Grasshoppers came to Vegas but didn't stay in Vegas
LAS VEGAS -- A migration of mild-mannered grasshoppers has left Nevada, but the swarm could return in a few years, a report said.
National Weather Service meteorologists say the arrival of the grasshoppers in July was attributed to an uncharacteristically wet winter and spring that is likely to repeat in at least five years, the Las Vegas Review-Journal reported Thursday.
Nevada recorded more rain in six months than the annual average of more than 4 inches (10 centimetres) a year before the migration arrived, scientists said.
It could be a few years before Las Vegas encounters another grasshopper migration, as rainfall totals of more than 4 inches seem to happen about every five years, National Weather Service meteorologist Caleb Steele said.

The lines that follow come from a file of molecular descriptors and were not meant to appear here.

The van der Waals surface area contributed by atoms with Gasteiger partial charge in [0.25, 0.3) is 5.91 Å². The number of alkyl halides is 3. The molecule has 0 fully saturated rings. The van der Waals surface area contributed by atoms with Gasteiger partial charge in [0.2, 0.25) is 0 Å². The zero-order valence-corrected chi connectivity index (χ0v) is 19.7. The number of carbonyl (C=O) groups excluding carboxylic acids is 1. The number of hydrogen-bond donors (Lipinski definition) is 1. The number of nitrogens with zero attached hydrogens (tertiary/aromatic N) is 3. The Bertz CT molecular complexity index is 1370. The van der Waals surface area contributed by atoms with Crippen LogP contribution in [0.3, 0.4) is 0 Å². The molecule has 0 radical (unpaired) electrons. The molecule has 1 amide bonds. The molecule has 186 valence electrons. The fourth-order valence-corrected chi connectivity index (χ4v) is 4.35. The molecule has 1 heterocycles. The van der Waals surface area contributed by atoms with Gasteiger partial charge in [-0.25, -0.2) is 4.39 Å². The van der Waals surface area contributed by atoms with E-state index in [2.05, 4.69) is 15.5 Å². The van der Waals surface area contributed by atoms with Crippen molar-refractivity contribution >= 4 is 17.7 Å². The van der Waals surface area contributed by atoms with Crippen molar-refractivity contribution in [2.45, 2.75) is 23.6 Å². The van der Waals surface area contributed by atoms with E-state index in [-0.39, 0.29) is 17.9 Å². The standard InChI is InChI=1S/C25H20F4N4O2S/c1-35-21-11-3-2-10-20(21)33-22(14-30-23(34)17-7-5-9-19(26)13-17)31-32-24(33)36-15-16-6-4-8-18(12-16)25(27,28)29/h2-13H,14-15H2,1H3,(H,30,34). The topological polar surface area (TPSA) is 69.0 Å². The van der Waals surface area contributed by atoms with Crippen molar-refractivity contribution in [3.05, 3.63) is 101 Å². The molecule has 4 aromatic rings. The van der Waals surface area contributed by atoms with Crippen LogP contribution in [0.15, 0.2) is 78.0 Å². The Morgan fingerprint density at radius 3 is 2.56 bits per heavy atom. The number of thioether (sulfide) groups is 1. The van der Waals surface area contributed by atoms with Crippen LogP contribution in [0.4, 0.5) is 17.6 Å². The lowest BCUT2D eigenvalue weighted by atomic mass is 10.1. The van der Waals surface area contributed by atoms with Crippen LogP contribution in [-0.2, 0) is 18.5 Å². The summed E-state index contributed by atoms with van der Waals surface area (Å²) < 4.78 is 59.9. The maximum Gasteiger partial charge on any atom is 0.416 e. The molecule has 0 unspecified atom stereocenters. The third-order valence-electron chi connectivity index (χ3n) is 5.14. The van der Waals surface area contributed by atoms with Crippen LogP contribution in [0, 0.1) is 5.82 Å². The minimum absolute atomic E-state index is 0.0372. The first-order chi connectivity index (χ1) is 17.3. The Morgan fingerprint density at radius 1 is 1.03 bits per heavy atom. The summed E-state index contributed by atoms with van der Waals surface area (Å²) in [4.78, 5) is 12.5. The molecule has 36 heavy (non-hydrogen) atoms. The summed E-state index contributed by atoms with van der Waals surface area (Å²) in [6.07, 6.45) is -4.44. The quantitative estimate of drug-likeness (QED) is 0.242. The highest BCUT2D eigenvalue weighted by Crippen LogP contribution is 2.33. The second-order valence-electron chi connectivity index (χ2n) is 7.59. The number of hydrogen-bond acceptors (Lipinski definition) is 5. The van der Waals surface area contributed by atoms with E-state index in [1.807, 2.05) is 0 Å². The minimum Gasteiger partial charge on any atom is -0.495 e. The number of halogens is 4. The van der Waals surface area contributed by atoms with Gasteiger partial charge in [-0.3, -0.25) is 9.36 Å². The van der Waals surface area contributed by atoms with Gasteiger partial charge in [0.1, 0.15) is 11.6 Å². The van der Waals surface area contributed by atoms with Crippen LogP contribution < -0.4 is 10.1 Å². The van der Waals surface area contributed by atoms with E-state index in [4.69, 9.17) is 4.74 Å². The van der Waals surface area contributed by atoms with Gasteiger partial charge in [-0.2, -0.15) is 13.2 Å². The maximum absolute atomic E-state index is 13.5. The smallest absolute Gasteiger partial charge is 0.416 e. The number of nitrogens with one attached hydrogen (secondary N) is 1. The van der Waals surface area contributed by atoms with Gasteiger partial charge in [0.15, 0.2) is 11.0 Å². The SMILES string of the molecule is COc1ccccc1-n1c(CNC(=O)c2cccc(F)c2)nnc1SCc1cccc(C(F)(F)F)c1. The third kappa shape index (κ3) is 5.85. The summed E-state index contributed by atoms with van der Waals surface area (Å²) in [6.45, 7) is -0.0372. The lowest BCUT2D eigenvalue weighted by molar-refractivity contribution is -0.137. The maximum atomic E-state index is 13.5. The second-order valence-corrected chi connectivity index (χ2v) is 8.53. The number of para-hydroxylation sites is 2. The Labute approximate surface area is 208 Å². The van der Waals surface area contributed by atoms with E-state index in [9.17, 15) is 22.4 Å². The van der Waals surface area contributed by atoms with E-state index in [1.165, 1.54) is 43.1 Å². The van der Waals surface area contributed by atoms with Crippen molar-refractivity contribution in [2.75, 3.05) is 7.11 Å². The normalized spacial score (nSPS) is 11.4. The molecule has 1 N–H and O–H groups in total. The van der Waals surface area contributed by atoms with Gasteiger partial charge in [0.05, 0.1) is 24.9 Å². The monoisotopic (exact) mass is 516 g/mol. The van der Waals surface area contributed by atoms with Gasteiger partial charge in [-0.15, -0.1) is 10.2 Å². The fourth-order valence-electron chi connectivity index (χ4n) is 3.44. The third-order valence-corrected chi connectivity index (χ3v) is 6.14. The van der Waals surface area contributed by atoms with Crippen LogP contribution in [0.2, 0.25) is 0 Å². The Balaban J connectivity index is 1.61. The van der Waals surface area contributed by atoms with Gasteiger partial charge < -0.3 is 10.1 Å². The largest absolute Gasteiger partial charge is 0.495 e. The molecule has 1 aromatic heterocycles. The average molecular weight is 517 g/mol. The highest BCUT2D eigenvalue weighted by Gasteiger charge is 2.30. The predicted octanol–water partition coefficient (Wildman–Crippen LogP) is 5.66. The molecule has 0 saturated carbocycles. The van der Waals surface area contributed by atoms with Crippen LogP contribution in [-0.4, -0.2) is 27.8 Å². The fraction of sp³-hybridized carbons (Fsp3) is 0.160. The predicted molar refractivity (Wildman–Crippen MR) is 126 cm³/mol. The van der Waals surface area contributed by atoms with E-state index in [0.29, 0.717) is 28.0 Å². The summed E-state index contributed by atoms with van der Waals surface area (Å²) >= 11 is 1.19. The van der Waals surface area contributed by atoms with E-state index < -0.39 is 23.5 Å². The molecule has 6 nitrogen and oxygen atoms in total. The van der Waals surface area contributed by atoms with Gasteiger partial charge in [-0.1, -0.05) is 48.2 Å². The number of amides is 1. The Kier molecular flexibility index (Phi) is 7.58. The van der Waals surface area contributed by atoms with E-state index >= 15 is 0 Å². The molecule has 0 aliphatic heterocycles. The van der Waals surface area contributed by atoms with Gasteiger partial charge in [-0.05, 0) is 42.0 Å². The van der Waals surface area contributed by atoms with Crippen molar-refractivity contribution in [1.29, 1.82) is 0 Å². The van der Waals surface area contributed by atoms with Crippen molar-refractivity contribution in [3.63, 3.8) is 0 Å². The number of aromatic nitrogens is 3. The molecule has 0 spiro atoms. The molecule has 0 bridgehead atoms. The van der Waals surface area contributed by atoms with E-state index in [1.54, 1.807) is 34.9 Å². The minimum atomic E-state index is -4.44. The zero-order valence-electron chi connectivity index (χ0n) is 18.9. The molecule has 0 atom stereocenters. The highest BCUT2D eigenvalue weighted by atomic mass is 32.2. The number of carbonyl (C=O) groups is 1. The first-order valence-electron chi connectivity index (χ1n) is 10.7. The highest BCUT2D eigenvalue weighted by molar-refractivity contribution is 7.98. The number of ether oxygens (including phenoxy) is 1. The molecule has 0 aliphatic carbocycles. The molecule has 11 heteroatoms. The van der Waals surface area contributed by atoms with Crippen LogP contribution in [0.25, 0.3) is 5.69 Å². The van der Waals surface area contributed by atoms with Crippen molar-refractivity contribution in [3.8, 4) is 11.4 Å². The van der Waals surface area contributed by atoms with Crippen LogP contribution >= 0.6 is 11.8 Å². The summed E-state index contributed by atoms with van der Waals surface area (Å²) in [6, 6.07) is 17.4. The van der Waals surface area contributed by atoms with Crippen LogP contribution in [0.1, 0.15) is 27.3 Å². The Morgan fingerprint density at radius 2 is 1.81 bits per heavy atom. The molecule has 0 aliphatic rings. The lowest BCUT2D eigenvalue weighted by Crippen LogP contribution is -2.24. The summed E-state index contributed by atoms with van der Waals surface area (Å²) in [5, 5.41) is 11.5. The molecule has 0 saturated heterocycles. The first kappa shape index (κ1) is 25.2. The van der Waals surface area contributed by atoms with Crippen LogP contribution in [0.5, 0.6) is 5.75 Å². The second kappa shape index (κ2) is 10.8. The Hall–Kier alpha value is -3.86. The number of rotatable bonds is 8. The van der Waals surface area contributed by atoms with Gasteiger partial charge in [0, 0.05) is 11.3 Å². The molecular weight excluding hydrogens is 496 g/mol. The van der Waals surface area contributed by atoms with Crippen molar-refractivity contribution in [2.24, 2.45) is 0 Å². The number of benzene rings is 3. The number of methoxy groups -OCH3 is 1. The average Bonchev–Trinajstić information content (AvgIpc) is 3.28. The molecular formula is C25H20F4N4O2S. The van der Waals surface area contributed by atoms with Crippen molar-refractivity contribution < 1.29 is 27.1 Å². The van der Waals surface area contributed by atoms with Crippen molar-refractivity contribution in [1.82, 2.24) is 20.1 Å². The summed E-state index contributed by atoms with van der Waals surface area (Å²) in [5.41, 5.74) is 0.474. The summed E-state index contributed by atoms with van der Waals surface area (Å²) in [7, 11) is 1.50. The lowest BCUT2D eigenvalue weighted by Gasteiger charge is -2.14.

The migration brought thousands of adult pallid-winged grasshoppers from northern Arizona to Laughlin and as far north as central Nevada, but the swarms left as quickly as they arrived, officials said.
"That's kind of what we figured would happen is after a week, week and a half, they'd move on or die off," said Jeff Knight, entomologist for the Nevada Department of Agriculture.
The migration was not a new phenomenon and was recorded a handful of times in the past 50 years, Knight said.
It is not a naturally occurring event that can be predicted or prevented, but it did draw interest.
There were viral videos, short-lived grasshopper pizzas, drink specials and multiple news organizations covering the event, the newspaper reported.
"It went pretty worldwide," Knight said. "I got reports from friends in Italy, and we got calls from reporters in India. That made it interesting."